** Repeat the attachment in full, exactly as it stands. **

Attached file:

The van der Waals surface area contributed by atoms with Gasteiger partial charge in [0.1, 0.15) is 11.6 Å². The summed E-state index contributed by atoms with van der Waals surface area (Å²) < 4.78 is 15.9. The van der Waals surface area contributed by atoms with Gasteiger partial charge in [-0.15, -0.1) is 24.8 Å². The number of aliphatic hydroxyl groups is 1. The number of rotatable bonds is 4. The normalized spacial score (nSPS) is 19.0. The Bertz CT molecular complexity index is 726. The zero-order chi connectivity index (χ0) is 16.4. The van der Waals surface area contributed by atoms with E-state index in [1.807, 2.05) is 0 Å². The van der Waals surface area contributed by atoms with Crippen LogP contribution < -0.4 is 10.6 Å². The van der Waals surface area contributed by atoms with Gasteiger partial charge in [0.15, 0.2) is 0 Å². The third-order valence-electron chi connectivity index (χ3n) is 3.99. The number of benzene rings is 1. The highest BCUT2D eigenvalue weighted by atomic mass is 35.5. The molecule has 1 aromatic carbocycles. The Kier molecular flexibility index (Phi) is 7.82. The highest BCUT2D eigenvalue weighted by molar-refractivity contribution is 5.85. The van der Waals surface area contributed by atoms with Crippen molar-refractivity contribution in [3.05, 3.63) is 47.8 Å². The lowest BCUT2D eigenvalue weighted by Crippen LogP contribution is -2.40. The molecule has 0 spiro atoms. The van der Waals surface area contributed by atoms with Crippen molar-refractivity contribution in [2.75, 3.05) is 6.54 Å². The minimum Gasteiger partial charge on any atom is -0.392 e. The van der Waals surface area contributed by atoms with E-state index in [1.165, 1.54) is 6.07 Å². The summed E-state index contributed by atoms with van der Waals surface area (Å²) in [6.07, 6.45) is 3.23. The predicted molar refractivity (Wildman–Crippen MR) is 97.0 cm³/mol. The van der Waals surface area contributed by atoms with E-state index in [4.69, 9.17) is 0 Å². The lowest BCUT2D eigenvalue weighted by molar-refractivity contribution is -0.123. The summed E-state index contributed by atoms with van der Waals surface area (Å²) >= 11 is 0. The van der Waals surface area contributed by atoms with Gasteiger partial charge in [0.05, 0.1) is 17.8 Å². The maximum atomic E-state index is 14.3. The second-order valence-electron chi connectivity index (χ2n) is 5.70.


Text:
The van der Waals surface area contributed by atoms with Gasteiger partial charge in [0.1, 0.15) is 11.6 Å². The summed E-state index contributed by atoms with van der Waals surface area (Å²) < 4.78 is 15.9. The van der Waals surface area contributed by atoms with Gasteiger partial charge in [-0.15, -0.1) is 24.8 Å². The number of aliphatic hydroxyl groups is 1. The number of rotatable bonds is 4. The normalized spacial score (nSPS) is 19.0. The Bertz CT molecular complexity index is 726. The zero-order chi connectivity index (χ0) is 16.4. The van der Waals surface area contributed by atoms with E-state index in [1.807, 2.05) is 0 Å². The van der Waals surface area contributed by atoms with Crippen LogP contribution < -0.4 is 10.6 Å². The van der Waals surface area contributed by atoms with Gasteiger partial charge in [0.15, 0.2) is 0 Å². The third-order valence-electron chi connectivity index (χ3n) is 3.99. The number of benzene rings is 1. The highest BCUT2D eigenvalue weighted by atomic mass is 35.5. The molecule has 1 aromatic carbocycles. The Kier molecular flexibility index (Phi) is 7.82. The highest BCUT2D eigenvalue weighted by molar-refractivity contribution is 5.85. The van der Waals surface area contributed by atoms with Crippen molar-refractivity contribution in [3.05, 3.63) is 47.8 Å². The lowest BCUT2D eigenvalue weighted by Crippen LogP contribution is -2.40. The molecule has 0 spiro atoms. The van der Waals surface area contributed by atoms with Crippen molar-refractivity contribution in [2.75, 3.05) is 6.54 Å². The minimum Gasteiger partial charge on any atom is -0.392 e. The van der Waals surface area contributed by atoms with E-state index in [1.165, 1.54) is 6.07 Å². The summed E-state index contributed by atoms with van der Waals surface area (Å²) in [6.07, 6.45) is 3.23. The predicted molar refractivity (Wildman–Crippen MR) is 97.0 cm³/mol. The van der Waals surface area contributed by atoms with E-state index in [4.69, 9.17) is 0 Å². The lowest BCUT2D eigenvalue weighted by molar-refractivity contribution is -0.123. The summed E-state index contributed by atoms with van der Waals surface area (Å²) >= 11 is 0. The van der Waals surface area contributed by atoms with Gasteiger partial charge in [0.05, 0.1) is 17.8 Å². The maximum atomic E-state index is 14.3. The second-order valence-electron chi connectivity index (χ2n) is 5.70.